Dessa reflects on her artistic journey
I had four definitive aesthetic experiences before my 10th birthday.
The first I don't remember. I was a chatty toddler, eager to talk to adults and reluctant to ever be put down to sleep. One evening, my mom sat me down in front of our home speakers and instructed me to clap along to the music. I smacked my palms together without any apparent regard to the tempo of the song. My mother is a New York Puerto Rican who'd moved to Minnesota some years before I was born. Watching me clap erratically, she grew increasingly frantic at the thought that her light-complected little girl would never have any rhythm if she grew up in the prairie—the prairie where no one could dance, people ended sentences with prepositions, and seasoned their food to taste like chewable air. My dad came home to find her sitting behind me, obviously upset, clapping my hands together, counting, "1, 2, 3, 4" over and over again. Something of a Helen Keller moment.
My second and third aesthetic experiences both involved the Beatles.
I was sitting alone in the living room, listening to one of their innocuous singles. Maybe "Hello Goodbye," or "A Hard Day's Night." I never heard the singer take a clear, audible inhale, so I figured he must have recorded the whole take on one lungful of air. I rewound the tape, hyperventilated to give myself a head start, took a deep breath, and pressed "play" to sing along. I made it 16 or 20 bars, my voice got croaky, then my ribs started to hurt, so I rewound to try again. Eventually my dad came in to find me red-faced and dreamy on an oxygen high. He took a moment to correct my impression, then returned to whatever he'd been doing. And that was my first introduction to the world of editing and production—to an aspect of music that occurs apart from the sounds made by organic instruments.
The next epiphany involved the song "Eight Days a Week." The chorus of this song distressed me because I was sure—I mean stake-my-life-on-it certain—that all weeks had seven days. I brought up the obvious oversight to my mother. "Honey, he's saying he loves her so much that he can't do it all in a week." Well, I reasoned, that love would simply have to spill over into next week, now wouldn't it? After some back and forth with Mom, I came to understand that people who wrote songs were allowed to completely disregard the rules that govern the rest of the world. I was dumbstruck. It was like getting into the car, buckling up, merging onto the highway, then pulling up and driving into the sun. I just didn't know you could do that sort of thing.
My most significant aesthetic experience happened on a Monday, sometime just after 10 p.m. My mom and I were on the couch. The show Northern Exposure had just ended. While credits scrolled, she asked me, "What do you think the theme of tonight's show was?" I didn't understand the question and said as much. "There's one thing that's the same about all of the stories in tonight's episode," she explained. Fleischman the doctor, Maggie the pilot, and whatever the old astronaut guy's name was—all of them were driven by greed. But they learned that greed hurts everyone in the end.
My first thought was, Do other people know about themes? Did the writers of the show know that it was about greed? Yes they did, my mother confirmed. In one stroke, my mom revealed this other, invisible universe, a plane of abstract ideas. I had no idea how big this thing might be—how much I might have been missing. What else has themes that I don't know about? Does breakfast have themes? Do I?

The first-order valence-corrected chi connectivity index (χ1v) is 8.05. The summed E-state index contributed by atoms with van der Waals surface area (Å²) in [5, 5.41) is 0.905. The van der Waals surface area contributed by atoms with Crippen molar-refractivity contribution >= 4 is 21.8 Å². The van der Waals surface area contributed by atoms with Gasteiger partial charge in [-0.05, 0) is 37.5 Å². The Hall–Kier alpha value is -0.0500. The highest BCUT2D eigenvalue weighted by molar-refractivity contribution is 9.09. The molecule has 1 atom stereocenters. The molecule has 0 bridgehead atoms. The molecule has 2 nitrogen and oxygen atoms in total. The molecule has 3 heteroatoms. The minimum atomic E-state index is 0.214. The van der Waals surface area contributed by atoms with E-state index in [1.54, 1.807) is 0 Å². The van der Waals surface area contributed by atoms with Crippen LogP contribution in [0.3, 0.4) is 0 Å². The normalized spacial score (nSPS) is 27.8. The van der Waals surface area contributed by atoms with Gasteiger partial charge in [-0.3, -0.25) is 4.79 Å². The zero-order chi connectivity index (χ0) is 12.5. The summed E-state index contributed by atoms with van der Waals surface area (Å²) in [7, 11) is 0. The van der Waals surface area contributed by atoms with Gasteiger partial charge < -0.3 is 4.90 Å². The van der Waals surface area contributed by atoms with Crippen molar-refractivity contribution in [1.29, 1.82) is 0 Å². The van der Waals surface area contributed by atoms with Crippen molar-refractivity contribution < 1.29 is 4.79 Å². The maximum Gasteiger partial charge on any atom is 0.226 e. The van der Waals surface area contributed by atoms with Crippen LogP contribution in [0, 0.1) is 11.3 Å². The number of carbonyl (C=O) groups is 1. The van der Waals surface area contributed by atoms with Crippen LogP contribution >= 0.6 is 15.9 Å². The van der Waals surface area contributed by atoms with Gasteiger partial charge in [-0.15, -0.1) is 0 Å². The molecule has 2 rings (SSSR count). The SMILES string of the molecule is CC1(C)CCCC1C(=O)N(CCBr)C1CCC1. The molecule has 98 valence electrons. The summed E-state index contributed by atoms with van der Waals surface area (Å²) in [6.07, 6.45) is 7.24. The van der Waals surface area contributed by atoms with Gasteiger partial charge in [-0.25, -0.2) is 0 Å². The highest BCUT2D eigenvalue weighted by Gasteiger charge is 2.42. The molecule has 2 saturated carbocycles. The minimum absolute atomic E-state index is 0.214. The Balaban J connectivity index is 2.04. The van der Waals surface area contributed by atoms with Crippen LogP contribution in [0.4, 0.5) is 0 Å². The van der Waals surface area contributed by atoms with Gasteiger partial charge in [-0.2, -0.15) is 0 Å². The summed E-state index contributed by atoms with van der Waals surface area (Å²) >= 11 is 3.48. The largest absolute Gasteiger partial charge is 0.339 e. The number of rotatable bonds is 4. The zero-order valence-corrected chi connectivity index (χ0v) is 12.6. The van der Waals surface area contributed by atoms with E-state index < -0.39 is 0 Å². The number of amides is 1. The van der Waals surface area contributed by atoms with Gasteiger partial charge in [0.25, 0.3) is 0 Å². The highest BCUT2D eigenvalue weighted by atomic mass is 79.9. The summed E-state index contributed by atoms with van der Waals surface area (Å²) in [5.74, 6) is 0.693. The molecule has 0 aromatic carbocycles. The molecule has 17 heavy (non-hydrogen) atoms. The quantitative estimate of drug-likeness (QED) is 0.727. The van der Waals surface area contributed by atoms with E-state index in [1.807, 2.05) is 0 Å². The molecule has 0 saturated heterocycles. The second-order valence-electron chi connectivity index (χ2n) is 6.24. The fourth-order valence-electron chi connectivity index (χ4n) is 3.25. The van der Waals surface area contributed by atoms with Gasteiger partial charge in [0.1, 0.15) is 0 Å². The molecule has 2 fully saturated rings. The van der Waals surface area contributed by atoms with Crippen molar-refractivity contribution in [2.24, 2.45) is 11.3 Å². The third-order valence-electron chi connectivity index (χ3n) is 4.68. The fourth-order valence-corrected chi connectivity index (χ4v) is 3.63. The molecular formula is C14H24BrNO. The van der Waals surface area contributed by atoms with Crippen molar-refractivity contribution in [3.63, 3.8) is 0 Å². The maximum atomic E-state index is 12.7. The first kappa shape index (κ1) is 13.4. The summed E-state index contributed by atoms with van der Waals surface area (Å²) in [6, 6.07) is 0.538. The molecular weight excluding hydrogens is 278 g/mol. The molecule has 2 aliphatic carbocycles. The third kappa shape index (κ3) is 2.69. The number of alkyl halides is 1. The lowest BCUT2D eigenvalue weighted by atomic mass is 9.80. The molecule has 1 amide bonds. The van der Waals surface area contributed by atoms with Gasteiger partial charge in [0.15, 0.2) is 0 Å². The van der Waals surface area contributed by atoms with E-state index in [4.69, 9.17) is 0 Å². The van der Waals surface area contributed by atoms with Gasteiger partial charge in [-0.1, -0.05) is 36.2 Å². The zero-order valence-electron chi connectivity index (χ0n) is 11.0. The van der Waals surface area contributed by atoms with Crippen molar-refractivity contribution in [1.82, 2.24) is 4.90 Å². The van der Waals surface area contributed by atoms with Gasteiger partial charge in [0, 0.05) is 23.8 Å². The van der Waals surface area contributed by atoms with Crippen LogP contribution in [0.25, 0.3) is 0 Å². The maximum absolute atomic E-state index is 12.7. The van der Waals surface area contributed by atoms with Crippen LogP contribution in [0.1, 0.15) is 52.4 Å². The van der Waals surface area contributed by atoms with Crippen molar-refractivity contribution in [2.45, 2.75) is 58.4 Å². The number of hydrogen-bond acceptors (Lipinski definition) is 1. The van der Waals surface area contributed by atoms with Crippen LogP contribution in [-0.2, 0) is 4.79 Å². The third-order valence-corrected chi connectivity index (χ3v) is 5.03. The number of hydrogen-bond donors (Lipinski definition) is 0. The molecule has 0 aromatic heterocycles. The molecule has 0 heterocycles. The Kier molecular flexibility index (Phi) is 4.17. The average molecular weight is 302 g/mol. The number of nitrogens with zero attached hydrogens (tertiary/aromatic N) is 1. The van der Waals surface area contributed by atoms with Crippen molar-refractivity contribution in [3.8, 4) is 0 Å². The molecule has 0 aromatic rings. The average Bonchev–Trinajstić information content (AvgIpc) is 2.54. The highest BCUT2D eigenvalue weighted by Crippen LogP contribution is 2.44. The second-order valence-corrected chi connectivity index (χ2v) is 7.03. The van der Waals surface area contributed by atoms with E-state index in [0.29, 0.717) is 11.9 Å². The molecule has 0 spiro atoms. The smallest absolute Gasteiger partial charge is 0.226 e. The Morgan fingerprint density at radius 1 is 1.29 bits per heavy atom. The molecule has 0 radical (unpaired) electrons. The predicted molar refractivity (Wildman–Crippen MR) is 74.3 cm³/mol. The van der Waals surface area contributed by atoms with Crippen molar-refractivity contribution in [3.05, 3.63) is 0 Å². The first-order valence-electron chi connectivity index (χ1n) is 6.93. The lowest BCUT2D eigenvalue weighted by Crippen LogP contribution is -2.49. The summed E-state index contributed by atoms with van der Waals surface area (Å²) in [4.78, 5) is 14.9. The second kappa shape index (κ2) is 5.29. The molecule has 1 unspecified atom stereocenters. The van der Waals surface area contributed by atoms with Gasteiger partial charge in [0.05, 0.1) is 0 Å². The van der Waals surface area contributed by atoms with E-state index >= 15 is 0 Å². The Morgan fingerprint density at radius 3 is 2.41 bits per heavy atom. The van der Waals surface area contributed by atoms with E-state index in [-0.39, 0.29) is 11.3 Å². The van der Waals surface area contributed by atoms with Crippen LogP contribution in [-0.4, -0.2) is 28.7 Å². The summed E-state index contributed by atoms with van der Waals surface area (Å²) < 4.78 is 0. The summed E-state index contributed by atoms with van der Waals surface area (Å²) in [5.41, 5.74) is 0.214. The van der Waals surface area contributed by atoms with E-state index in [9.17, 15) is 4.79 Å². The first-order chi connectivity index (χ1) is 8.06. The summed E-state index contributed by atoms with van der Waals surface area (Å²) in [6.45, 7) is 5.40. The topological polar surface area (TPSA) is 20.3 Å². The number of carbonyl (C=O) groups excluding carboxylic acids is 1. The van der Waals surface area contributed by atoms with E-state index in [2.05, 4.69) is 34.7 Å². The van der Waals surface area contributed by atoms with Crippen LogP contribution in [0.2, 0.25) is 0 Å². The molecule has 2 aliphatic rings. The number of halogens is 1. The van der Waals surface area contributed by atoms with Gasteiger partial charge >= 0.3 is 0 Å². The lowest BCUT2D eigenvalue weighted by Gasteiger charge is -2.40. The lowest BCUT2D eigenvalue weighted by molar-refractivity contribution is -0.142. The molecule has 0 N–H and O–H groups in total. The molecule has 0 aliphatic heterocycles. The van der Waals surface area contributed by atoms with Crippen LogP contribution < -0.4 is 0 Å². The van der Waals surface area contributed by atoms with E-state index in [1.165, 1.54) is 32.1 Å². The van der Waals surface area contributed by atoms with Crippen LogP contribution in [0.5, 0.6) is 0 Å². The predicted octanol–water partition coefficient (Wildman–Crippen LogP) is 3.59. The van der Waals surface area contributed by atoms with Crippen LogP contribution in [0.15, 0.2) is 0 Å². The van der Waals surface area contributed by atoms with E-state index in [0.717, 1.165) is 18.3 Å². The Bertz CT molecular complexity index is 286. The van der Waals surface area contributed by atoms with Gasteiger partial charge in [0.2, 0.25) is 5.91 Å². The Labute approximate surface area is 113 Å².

I'm now 29. I spent most of the last decade trying to convince people to take a chance on me—to let me play the main stage, to let me sell my discs in their shops, to consider my music for review. Doomtree became the center of my social life, the center of my professional life, and a pretty sleek little business. And then, this year, I got a chance. Doomtree released my first full-length record, A Badly Broken Code. It received some good national reviews, I toured the country opening for P.O.S, and returned to an impossibly generous reception from Minneapolis. I'm making my living as a musician and a writer. I'm serving as this year's Artist in Residence for McNally Smith College of Music. I'm helping Doomtree make Lazerbeak's new record a success. I've spent my whole adult life trying to have a year like this one.
To be clear, the thrill of the past few months isn't of success—it's of opportunity. For the first time, my big question isn't, Can I have a chance? It's, What am I going to do with it?
With a great deal of help from Sean McPherson, the leader of my band, I'm preparing for a slew of summer and autumn shows. I'm adapting some of Paper Tiger's and MK Larada's brilliant production to live instrumental arrangements, and I'm trying to find ways to solve the persistent challenges I've encountered as an artist. Do I have to have a chorus? No. How short can a pop song be? Less than a minute, maybe. Can I sing while inhaling? Yes. Is it musical? Not really.
I'm desperately eager to make good on the chances I've been given. And I'm determined to earn returns for the people who've bet on me. It's a great privilege to report to work each morning in the lobby of my own brain, and punch the elevator button that reads Invisible Universe of Ideas. To everyone who's purchased a ticket a show, or picked up the disc—thanks. I'm grateful for the job.
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